Plato's Allegory Of The Cave

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Plato’s Allegory of the Cave provides an accurate analogy for how we acquire knowledge. In the following essay I will explain why Plato’s explanation on how we gain knowledge is true. The Allegory of the Cave is Plato's idea of the education of the soul toward enlightenment. He opposes that they must "go back into the cave" or go back to the everyday world of politics, money and power struggles. The Allegory also attacks people that rely upon or are slaves to their senses. The chains that restrict the prisoners are the senses. The fun is to try to put all the details of the cave into your interpretation. Basically, what are the models the guards carry? The fire? The fight out of the cave? The sun? The shadows on the cave wall? The cave is…show more content…
Initially, Plato believed that one can only learn through dialectic reasoning and open-mindedness. Individuals had to travel from the visible realm of image-making and objects of sense to the intelligible or invisible realm of reasoning and comprehending. "The Allegory of the Cave" represents this journey and how it would seem to those still in a lower realm. Plato is saying that we are all prisoners and that the physical world is our cave. The things that we perceive as real are actually just shadows on a wall. Just as the escaped prisoner arises into the light of the sun, we collect knowledge and rise into the light of true reality: ideas in the mind. Plato splits everything into two worlds, and each of these two worlds into two subsets. The lowest section is the world of Images. If I tell you that cash will bring you happiness, and you decide to trust what I have said with no earlier knowledge of either happiness or money, you have been exposed to the bottommost world. Yet, if someone walks into the light of the sun and sees true reality and then proceeds to tell the other prisoners of the truth, they laugh at and mock the enlightened one, for the only reality they have ever known is a vague shadow on a wall. They could not possibly understand another dimension without observing it themselves, therefore, they label the enlightened man…show more content…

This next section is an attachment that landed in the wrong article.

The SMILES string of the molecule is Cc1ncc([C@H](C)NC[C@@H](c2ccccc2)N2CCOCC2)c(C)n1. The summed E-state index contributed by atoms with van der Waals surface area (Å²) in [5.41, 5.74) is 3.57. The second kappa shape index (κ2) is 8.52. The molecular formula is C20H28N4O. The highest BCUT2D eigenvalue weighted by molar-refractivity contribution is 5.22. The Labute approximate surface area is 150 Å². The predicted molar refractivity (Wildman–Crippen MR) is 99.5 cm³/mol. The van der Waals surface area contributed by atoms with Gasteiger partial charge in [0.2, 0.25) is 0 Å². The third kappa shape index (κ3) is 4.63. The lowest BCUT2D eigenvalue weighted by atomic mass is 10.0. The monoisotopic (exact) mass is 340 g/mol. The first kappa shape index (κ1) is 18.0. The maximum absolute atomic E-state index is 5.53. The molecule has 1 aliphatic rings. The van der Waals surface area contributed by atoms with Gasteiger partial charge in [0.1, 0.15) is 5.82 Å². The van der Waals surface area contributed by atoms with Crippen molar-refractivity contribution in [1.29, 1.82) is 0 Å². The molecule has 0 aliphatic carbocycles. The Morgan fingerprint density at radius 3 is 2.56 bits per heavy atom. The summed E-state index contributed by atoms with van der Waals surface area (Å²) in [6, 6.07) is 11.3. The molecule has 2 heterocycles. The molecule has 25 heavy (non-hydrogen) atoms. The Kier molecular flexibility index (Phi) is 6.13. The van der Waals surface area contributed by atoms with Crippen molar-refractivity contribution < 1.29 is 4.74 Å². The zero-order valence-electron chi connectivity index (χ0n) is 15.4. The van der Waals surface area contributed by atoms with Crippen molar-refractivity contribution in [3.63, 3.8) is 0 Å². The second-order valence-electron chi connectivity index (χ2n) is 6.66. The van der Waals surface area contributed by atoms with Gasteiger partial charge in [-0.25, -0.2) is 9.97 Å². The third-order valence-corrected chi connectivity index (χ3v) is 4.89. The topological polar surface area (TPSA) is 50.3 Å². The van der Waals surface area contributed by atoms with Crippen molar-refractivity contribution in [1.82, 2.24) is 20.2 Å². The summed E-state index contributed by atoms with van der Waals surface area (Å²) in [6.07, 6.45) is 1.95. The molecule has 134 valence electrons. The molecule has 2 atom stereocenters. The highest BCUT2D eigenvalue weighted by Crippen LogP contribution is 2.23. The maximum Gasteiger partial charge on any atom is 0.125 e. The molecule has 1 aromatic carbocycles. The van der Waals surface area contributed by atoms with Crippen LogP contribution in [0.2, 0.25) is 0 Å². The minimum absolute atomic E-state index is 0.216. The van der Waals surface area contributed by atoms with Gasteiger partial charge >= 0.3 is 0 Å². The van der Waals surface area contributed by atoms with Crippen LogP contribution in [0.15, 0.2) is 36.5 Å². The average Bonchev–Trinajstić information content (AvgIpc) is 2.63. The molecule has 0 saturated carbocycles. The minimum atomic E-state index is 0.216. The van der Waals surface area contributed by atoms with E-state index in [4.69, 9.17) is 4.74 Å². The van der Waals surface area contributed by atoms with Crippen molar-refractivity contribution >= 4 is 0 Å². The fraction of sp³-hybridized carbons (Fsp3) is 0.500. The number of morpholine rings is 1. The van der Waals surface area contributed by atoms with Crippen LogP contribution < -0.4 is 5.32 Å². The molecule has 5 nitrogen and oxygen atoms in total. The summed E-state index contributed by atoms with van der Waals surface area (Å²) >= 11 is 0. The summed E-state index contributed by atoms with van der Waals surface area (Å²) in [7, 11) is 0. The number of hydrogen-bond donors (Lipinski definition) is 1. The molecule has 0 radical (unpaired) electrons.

In 1837, Darwin was traveling onboard the H.M.S. Beagle in the Eastern Pacific and plunged anchor on the Galapagos Islands. Darwin found a wide selection of animals. The differences in animals sparked Darwin on research, which continued well up to his death, ending the publishing of The Origin of Species in 1858. He stated that had not just emerged out of thin air, but had developed from other species through natural selection. This sparked a firestorm of disapproval, for most people believed the theory of the Creation. In this way Darwin and his scientific followers equal the escaped prisoner. They walked into the light and witnessed true reality. Yet when he told the imprisoned public what he saw, he was mocked at and labeled mad, for all the prisoners know and recognize are just shadows on a wall which are just horrible distortions of reality. Darwin walked the path to enlightenment just like the escaped prisoner in "The Allegory of the Cave." Plato's allegory greatly symbolizes man's struggle to grasp the light and the suffering of those left behind who are forced to sit in the dark and gaze at shadows on a wall. Now then, says Socrates, as he presents the allegory, envision mankind as living in an underground cave which has a wide entrance open to the sun. Deep inside are human beings looking at the inside wall of the cave, with their necks and legs bound so that they cannot move. They have never witnessed the

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